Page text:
Categories
AWS CDK

Troubleshooting AWS CDK: part 1 – Nested Stacks

Now it’s time to polish our project and face reality, what to do when we observe some problems. Today, we will talk about the prevalent AWS CloudFormation issue surfacing through AWS CDK.

After familiarizing with theoretical concepts related to our new tool, it’s the time to test it properly in the wild.

Testing…

Let’s create our environment for 20 users, as we initially wanted:

$ cdk deploy -c numberOfParticipants=20 \ CommonWorkshopResources ParticipantResources

Oops, something went wrong!

Yeah, our resulting template is too big.
Yeah, our resulting template is too big.

Reason: Too many resources in the stack.

Well, that’s was an expected-unexpected situation. Long story short, there is a non-adjustable by default limitation of how many resources you can declare in a single AWS CloudFormation equal to 200. You can probably overcome that after a lengthy discussion with the AWS Support, never tried tho because so many resources in a single stack clearly show a problem in a different place.

Well, if there is a limit on the AWS CloudFormation side, it's clear that we will hit it on the AWS CDK side too.
Well, if there is a limit on the AWS CloudFormation side, it’s clear that we will hit it on the AWS CDK side too.

Nevertheless, such a class of problems (visualized in a better way than one that I will present in summary) is the signal of a trait that we need to deal with.

To be honest, that’s the biggest issue that I currently have with the AWS CDK that I cannot unsee: an additional layer of abstraction over AWS CloudFormation forces me to go up and down the stack when troubleshooting. As it is a trait of this solution, we embrace it with its consequences, or this can disqualify the whole approach.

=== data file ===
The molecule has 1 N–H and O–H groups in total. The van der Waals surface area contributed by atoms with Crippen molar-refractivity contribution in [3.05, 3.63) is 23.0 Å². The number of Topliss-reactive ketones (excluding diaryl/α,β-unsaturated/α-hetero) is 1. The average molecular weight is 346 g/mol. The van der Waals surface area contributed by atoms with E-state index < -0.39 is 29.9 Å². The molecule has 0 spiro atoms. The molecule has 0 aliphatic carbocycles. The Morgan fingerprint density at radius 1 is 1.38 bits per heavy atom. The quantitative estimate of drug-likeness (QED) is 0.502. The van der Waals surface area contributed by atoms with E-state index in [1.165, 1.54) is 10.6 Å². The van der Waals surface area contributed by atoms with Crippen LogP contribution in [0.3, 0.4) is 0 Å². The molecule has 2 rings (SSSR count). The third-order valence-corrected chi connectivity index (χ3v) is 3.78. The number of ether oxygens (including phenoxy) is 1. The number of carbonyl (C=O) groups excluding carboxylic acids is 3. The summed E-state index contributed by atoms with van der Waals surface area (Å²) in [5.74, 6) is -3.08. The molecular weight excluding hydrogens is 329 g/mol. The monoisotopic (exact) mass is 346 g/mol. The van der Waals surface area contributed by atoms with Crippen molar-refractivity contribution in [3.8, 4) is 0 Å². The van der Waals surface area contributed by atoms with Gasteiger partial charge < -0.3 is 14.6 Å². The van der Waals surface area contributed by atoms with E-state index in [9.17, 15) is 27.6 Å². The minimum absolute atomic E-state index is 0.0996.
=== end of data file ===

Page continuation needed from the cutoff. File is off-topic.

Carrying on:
Solutions

So instead of explaining ourselves in the front of the AWS Support, we can do two things:

1. We can prepare separate stacks via constructs and execute looping on a higher level.

2. We can employ Nested Stacks functionality here.

1st solution is relatively easy to implement, especially if you are familiar with the constructs (if not, please read my article about them here). It’s also a recommended way for AWS CDK in most cases so that I will leave it as a homework for the reader.Well, if there is a limit on the AWS CloudFormation side, it’s clear that we will hit it on the AWS CDK side too.1st solution is relatively easy to implement, especially if you are familiar with the constructs (if not, please read my article about them here). It’s also a recommended way for AWS CDK in most cases so that I will leave it as a homework for the reader.

Instead, I would like to present the 2nd approach. How to use nested stacks in this case?

Instead of a cdk.Construct, you need to introduce a NestedStack that will hold both ParticipantVPC and Participant constructs. First, we need to install the new dependency, as it resides in @aws-cdk/aws-cloudformation module:

# Replace the version depending on your needs: $ npm install --save @aws-cdk/aws-cloudformation@1.33.0

Then we need to introduce nested resource in the following way: